Big Bore Cylinder Honing – Got 103? – Hot Bike Tech

Wild Things pistons, forged from high-grade aluminum alloy, feature a special skirt shape that reduces break-in time and runs quieter. Their lightweight design results in more power and less vibration. Larger and deeper valve pockets can handle larger valves and cams without extra machine work. Additionally, Wild Things 103 pistons have a notch (arrow) cut out on the bottom of the rear piston skirt to prevent piston-topiston contact while also allowing longer piston skirts giving better piston stability and longer piston and ring life.

A dial caliper was used to measure both pistons. Measurements were taken 0.5 inches up from the bottom of the skirt. These pistons measured in at 3.871 inches. It’s important to measure the pistons and not depend upon the spec sheet supplied by the manufacturer. Manufacturing tolerances vary, as well as misboxed or labeled pistons.

A dial caliper was used to measure both pistons. Measurements were taken 0.5 inches up from the bottom of the skirt. These pistons measured in at 3.871 inches. It’s important to measure the pistons and not depend upon the spec sheet supplied by the manufacturer. Manufacturing tolerances vary, as well as misboxed or labeled pistons.

We then bolted the cylinder between a set of torque plates that were secured in the lathe’s chuck. Torque plates recreate the clamping force put on the cylinder by the heads when attached to the motor. A cylinder can grow by as much as a thousandth of an inch after torquing. We used 40 lb-ft to secure the cylinder.

After starting up the lathe, John advanced the 2.5-inch boring bar into the cylinder. Within 10 minutes 0.100-inch of material was removed from the cylinder.

A close-up view of the fixed boring bar with the attached cutter. The bar must be precision-fit to the lathe’s tail stock to ensure a straight and square path through the cylinder. The future performance and longevity of your motor depends on a straight path for piston travel. (Insert) A closeup of the titanium Nitride-coated cutter.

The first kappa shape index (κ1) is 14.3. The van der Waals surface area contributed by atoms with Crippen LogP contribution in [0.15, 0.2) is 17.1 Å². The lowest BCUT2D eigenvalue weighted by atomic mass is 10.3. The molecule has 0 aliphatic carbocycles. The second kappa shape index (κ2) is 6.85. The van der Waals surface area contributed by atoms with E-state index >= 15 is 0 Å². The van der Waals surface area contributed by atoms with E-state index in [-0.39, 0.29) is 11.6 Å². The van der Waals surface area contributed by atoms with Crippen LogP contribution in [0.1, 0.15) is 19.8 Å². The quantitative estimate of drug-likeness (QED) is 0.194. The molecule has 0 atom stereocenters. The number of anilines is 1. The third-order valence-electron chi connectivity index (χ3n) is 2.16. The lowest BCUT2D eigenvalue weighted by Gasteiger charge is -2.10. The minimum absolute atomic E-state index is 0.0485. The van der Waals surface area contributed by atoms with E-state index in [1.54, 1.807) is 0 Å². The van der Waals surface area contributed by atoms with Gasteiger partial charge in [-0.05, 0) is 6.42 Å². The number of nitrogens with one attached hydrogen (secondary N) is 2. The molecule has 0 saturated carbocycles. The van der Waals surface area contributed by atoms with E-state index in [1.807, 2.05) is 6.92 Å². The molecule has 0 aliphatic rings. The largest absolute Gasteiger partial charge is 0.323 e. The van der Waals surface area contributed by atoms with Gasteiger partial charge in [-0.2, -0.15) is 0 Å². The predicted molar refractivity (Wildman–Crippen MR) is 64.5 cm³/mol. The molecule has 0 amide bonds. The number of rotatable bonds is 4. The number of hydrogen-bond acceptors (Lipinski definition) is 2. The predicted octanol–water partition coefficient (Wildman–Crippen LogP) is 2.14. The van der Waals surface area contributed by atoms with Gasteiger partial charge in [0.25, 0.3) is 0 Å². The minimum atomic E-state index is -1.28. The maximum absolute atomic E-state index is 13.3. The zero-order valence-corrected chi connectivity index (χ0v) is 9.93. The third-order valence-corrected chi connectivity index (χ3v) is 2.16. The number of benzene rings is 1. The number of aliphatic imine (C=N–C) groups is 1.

Here’s the aftermath of the initial boring process, resulting in more than one pound of removed material from the cylinder. Both cylinders were treated identically.

After removing the cylinders from the lathe they were handed off to Bob to finish up the job. Each cylinder (with attached torque plates) was successively placed in a Kwik-Way vertical boring/honing machine (top). A close-up of the carbide cutter that was inserted into the Kwik-Way (arrow).

The cutter was adjusted to the bore dimension (from the bore micrometer) before being lowered into place. This particular boring bar removes approximately 20-thousandths of an inch per pass. A single pass took about five minutes.

As the cylinder was getting closer to the desired diameter, Bob grabbed a finer #200 (think of hones like sandpaper grit) multiple pedal-type honing stone, which consists of four rotating stones.

Before beginning, Bob attached the hone to a handheld drill.

He moved the hone up and down, taking off approximately 2.5-thousandths of an inch while producing a smoother surface. A steady supply of honing oil was streaming throughout the entire process. It lubricates and cools the cylinder, as well as washes away debris.

Constant measurements were taken throughout. When Bob was within .5-thousandth from the desired bore diameter, he used a #300 stone that produced a smoother bore than the #200. This was followed up by a pass with the plateau hone to knock off the high spots of the ‘peaks’ created by the other, coarser, stones.